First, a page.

Baby D loves the water. Swimming is a good way to wear out any kid, even those of the inexhaustible variety. We’d always get to the pool at least a half-hour before lessons and play games. And by games I mean:
Baby D: “Mommy, let’s pretend you are Mommy Whale and I am Baby Whale!”
Me: “Can’t I be Mommy Shark?”
Baby D: “No! Because I am Baby Whale!” (Swims out to middle of pool, proceeds to spin and thrash.) “MOMMY WHALE! MOMMY WHALE! Baby Whale is caught in a whirlpool!”
I would sigh, ignore the sniggering lifeguard and go to “rescue” Baby Whale.
When Baby D was older, but stuck with only me as a playmate at a New Hampshire lake, the games became more involved. They were inevitably based on whatever he’d read most recently:
Baby D: “Okay, this rock is Momdor and you have to defend it and not let me touch it!” (Baby D charges, freestyling like mad. I scoop him up and throw him a few feet back. Repeatedly. I tire out way before my kid.)
Me (mining blowing a horn): “Momdor calls for aid! Momdor calls for aid! Where are the Riders of Rohan?!”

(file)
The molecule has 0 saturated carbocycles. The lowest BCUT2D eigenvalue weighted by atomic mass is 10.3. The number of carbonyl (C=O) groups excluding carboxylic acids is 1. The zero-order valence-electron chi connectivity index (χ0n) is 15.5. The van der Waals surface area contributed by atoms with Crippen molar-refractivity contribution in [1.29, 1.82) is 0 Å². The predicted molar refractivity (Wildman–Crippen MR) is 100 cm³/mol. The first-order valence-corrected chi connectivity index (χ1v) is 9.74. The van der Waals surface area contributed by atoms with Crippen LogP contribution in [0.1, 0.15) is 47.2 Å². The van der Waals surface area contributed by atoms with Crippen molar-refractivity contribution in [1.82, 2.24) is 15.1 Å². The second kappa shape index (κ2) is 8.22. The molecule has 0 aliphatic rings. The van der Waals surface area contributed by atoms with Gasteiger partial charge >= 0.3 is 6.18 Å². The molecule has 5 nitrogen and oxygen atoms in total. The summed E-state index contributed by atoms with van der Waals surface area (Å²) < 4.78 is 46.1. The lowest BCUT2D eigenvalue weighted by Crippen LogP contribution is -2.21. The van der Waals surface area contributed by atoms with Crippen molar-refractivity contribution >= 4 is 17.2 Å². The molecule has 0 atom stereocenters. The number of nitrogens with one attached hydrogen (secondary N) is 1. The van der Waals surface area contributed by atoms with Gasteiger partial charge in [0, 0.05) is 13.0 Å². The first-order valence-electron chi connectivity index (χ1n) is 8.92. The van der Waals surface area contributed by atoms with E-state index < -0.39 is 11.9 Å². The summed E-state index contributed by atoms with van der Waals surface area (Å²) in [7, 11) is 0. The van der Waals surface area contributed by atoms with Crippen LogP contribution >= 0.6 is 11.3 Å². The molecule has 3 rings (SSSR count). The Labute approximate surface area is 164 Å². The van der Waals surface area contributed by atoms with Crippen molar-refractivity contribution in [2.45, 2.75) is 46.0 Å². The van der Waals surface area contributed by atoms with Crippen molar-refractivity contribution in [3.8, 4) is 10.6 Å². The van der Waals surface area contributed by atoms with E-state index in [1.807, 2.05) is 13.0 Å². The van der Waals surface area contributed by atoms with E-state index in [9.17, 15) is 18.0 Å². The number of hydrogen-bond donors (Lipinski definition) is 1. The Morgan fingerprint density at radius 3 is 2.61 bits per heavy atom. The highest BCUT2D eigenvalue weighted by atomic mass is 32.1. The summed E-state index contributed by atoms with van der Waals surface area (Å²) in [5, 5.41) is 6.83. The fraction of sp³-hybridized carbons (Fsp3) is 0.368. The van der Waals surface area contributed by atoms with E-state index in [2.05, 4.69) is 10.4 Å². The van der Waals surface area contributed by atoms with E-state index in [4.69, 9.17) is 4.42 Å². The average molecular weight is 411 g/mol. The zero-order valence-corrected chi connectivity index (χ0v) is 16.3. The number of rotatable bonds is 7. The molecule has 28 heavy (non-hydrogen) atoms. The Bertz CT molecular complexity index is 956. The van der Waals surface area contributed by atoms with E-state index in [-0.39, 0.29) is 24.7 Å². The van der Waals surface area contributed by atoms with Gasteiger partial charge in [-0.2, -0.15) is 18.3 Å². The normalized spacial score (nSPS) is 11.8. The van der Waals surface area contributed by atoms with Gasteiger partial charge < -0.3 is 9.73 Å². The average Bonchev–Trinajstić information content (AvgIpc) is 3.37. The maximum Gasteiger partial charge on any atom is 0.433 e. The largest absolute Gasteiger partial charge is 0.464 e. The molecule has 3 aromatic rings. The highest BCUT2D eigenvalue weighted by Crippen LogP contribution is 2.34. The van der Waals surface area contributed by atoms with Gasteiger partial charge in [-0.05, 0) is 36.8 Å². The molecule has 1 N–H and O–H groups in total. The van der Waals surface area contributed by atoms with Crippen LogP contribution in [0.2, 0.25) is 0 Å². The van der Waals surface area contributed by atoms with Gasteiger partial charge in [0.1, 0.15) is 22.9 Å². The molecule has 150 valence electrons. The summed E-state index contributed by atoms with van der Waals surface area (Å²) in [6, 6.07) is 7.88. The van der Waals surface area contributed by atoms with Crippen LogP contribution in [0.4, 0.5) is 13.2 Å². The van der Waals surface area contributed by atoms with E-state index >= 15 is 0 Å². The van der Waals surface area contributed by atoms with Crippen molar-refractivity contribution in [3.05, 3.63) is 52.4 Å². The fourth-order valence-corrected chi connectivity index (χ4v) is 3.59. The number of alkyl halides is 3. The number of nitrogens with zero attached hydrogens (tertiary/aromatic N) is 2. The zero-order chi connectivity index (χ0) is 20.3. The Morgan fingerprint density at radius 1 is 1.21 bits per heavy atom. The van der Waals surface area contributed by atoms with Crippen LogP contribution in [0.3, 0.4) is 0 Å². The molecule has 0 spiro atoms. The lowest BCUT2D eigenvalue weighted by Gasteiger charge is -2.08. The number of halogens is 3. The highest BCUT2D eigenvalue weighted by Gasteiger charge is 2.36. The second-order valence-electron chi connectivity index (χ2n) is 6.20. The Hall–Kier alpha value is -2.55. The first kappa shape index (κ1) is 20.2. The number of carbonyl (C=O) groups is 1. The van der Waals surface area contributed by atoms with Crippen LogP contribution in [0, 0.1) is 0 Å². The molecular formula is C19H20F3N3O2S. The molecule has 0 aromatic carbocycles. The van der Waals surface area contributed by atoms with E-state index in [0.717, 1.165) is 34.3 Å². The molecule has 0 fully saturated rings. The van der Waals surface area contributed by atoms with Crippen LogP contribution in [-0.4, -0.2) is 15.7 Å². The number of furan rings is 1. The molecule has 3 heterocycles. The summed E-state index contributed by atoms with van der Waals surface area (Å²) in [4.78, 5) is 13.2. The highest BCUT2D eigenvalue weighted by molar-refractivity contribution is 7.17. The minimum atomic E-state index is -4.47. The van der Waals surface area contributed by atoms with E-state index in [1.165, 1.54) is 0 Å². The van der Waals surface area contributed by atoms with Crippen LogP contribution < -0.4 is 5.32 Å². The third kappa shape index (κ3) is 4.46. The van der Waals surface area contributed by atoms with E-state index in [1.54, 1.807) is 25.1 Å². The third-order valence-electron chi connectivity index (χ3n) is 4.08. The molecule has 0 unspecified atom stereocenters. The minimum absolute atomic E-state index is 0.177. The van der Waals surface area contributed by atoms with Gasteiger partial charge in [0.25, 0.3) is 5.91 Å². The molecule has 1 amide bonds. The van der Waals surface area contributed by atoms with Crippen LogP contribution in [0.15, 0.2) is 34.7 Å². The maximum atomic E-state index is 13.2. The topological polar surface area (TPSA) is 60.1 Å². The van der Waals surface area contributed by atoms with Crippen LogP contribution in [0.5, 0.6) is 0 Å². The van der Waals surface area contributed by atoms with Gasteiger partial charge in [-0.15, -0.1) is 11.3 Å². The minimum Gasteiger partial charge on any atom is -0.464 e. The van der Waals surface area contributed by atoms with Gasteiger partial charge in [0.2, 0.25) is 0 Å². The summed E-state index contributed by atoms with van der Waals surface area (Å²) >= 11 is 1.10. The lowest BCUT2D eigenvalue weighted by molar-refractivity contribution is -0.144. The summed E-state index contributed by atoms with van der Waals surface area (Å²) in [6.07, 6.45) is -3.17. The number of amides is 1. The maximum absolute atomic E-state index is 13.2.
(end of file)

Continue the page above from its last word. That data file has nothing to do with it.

Baby D (outraged): “Momdor isn’t GONDOR! It’s MORDOR!!”
Me: “Not a chance, Baby Sauron. I’m Gondor AND the Houses of Healing.”
I certainly felt like a besieged nurse on a regular basis. Andy had one of his lemon episodes soon after our beloved rescue dog Woofie was diagnosed with a terminal fibrosarcoma. Then our other rescue, Fey, injured herself shoving Woofie out of the way in order to claim attention from friends and neighbors who came visit Woofie one last time (Woofie had always believed everyone was his friend. Turns out, he wasn’t wrong.)
That month had a lot of trips to human and canine physicians. While sitting in yet another waiting room—don’t ask me which kind—I wrote the following (apologies to Tolkien):
Three X-rays for the denizens
In the house of sturdy brick
A canine with a cancer
And a skull that’s awfully thick
His wussy shar-pei sister
Yelps with compressed discs of three
And the man that ought to walk them
Had surgery on his knee.
One Mom to nurse them all
One Mom to chide them
One Mom to find those pills
Wherever doggies hide them.
I was not, however, the only poet in the family. The following Mother’s Day, Baby D’s class wrote poems about their moms. Baby D’s started off and ended as quite the ode:
My mom is hardworking
She always supports me
She lets me do soccer and
Supports me with glee…
…I love my mother truly
She is the greatest for me
Amazing she can see
What is the best for me!
But the middle? It contained this gem:
When my mother is resentful
I know to hide in my room
Else will come my doom!
Maybe Momdor is Mordor after all.
Or maybe every Gondor has a bit of Mordor in it.
If you were hoping for a Christmas Post, here’s my husband’s first New England Christmas. If you want Christmas AND you got every single Tolkien reference in this post, here’s the perfect read for you: The North Polar Bear.